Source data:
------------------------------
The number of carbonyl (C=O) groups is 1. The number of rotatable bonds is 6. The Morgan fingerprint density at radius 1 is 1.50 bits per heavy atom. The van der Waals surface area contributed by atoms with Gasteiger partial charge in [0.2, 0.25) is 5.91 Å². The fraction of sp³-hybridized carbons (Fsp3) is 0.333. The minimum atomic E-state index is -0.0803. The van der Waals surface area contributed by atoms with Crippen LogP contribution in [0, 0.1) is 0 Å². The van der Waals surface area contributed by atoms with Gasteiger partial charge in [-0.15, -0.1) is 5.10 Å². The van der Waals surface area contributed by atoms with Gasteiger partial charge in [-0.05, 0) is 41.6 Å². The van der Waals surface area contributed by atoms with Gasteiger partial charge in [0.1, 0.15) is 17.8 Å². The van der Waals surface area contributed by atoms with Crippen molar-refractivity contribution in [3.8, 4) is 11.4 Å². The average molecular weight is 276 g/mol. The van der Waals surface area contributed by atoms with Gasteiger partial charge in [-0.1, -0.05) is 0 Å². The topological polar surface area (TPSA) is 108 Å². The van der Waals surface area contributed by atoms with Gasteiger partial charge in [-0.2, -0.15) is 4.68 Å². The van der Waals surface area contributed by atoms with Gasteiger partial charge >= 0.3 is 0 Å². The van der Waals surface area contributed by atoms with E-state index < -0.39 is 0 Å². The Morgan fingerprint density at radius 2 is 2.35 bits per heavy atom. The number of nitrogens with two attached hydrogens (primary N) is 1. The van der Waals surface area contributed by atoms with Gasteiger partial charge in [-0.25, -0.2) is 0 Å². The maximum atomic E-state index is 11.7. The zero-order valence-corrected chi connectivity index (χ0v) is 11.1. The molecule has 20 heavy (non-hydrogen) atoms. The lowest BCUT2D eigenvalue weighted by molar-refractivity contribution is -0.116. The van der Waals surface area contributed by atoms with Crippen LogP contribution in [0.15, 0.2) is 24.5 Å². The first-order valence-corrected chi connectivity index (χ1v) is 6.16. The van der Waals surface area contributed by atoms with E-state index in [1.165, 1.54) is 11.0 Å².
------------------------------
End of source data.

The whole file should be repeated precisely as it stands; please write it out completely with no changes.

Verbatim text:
The number of carbonyl (C=O) groups is 1. The number of rotatable bonds is 6. The Morgan fingerprint density at radius 1 is 1.50 bits per heavy atom. The van der Waals surface area contributed by atoms with Gasteiger partial charge in [0.2, 0.25) is 5.91 Å². The fraction of sp³-hybridized carbons (Fsp3) is 0.333. The minimum atomic E-state index is -0.0803. The van der Waals surface area contributed by atoms with Crippen LogP contribution in [0, 0.1) is 0 Å². The van der Waals surface area contributed by atoms with Gasteiger partial charge in [-0.15, -0.1) is 5.10 Å². The van der Waals surface area contributed by atoms with Gasteiger partial charge in [-0.05, 0) is 41.6 Å². The van der Waals surface area contributed by atoms with Gasteiger partial charge in [0.1, 0.15) is 17.8 Å². The van der Waals surface area contributed by atoms with Crippen molar-refractivity contribution in [3.8, 4) is 11.4 Å². The average molecular weight is 276 g/mol. The van der Waals surface area contributed by atoms with Gasteiger partial charge in [-0.1, -0.05) is 0 Å². The topological polar surface area (TPSA) is 108 Å². The van der Waals surface area contributed by atoms with Gasteiger partial charge in [-0.2, -0.15) is 4.68 Å². The van der Waals surface area contributed by atoms with Gasteiger partial charge >= 0.3 is 0 Å². The van der Waals surface area contributed by atoms with E-state index < -0.39 is 0 Å². The Morgan fingerprint density at radius 2 is 2.35 bits per heavy atom. The number of nitrogens with two attached hydrogens (primary N) is 1. The van der Waals surface area contributed by atoms with Gasteiger partial charge in [-0.25, -0.2) is 0 Å². The maximum atomic E-state index is 11.7. The zero-order valence-corrected chi connectivity index (χ0v) is 11.1. The molecule has 20 heavy (non-hydrogen) atoms. The lowest BCUT2D eigenvalue weighted by molar-refractivity contribution is -0.116. The van der Waals surface area contributed by atoms with Crippen LogP contribution in [0.15, 0.2) is 24.5 Å². The first-order valence-corrected chi connectivity index (χ1v) is 6.16. The van der Waals surface area contributed by atoms with E-state index in [1.165, 1.54) is 11.0 Å².